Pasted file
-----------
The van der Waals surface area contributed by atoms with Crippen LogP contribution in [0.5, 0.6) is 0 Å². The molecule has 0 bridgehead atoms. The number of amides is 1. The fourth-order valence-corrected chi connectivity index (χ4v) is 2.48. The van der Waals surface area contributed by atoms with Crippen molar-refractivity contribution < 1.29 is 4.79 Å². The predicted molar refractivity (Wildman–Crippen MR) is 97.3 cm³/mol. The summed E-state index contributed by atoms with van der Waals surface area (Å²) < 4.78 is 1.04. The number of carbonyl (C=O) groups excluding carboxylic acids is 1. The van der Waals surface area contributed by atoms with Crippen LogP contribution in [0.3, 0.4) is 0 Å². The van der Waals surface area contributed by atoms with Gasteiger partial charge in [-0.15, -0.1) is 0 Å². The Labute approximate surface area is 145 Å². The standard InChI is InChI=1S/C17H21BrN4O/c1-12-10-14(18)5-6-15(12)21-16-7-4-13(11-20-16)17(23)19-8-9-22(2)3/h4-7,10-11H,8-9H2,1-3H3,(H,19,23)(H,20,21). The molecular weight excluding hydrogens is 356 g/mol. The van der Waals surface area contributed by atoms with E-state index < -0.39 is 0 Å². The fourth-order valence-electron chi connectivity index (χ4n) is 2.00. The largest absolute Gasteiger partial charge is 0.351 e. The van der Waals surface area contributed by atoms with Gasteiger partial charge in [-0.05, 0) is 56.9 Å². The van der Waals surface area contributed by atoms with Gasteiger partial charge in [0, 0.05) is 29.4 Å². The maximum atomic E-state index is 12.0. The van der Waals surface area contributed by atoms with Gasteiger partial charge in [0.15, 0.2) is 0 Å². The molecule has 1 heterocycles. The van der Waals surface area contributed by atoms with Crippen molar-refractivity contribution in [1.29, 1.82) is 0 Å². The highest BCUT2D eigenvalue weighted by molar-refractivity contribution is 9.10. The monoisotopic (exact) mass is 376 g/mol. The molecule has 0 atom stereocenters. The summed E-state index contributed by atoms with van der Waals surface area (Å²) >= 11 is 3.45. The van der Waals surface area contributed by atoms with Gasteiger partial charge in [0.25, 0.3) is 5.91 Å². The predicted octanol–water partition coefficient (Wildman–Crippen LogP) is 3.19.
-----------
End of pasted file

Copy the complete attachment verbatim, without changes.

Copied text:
The van der Waals surface area contributed by atoms with Crippen LogP contribution in [0.5, 0.6) is 0 Å². The molecule has 0 bridgehead atoms. The number of amides is 1. The fourth-order valence-corrected chi connectivity index (χ4v) is 2.48. The van der Waals surface area contributed by atoms with Crippen molar-refractivity contribution < 1.29 is 4.79 Å². The predicted molar refractivity (Wildman–Crippen MR) is 97.3 cm³/mol. The summed E-state index contributed by atoms with van der Waals surface area (Å²) < 4.78 is 1.04. The number of carbonyl (C=O) groups excluding carboxylic acids is 1. The van der Waals surface area contributed by atoms with Crippen LogP contribution in [0.3, 0.4) is 0 Å². The van der Waals surface area contributed by atoms with Gasteiger partial charge in [-0.15, -0.1) is 0 Å². The Labute approximate surface area is 145 Å². The standard InChI is InChI=1S/C17H21BrN4O/c1-12-10-14(18)5-6-15(12)21-16-7-4-13(11-20-16)17(23)19-8-9-22(2)3/h4-7,10-11H,8-9H2,1-3H3,(H,19,23)(H,20,21). The molecular weight excluding hydrogens is 356 g/mol. The van der Waals surface area contributed by atoms with E-state index < -0.39 is 0 Å². The fourth-order valence-electron chi connectivity index (χ4n) is 2.00. The largest absolute Gasteiger partial charge is 0.351 e. The van der Waals surface area contributed by atoms with Gasteiger partial charge in [-0.05, 0) is 56.9 Å². The van der Waals surface area contributed by atoms with Gasteiger partial charge in [0, 0.05) is 29.4 Å². The maximum atomic E-state index is 12.0. The van der Waals surface area contributed by atoms with Gasteiger partial charge in [0.15, 0.2) is 0 Å². The molecule has 1 heterocycles. The van der Waals surface area contributed by atoms with Crippen molar-refractivity contribution in [1.29, 1.82) is 0 Å². The highest BCUT2D eigenvalue weighted by molar-refractivity contribution is 9.10. The monoisotopic (exact) mass is 376 g/mol. The molecule has 0 atom stereocenters. The summed E-state index contributed by atoms with van der Waals surface area (Å²) >= 11 is 3.45. The van der Waals surface area contributed by atoms with Gasteiger partial charge in [0.25, 0.3) is 5.91 Å². The predicted octanol–water partition coefficient (Wildman–Crippen LogP) is 3.19.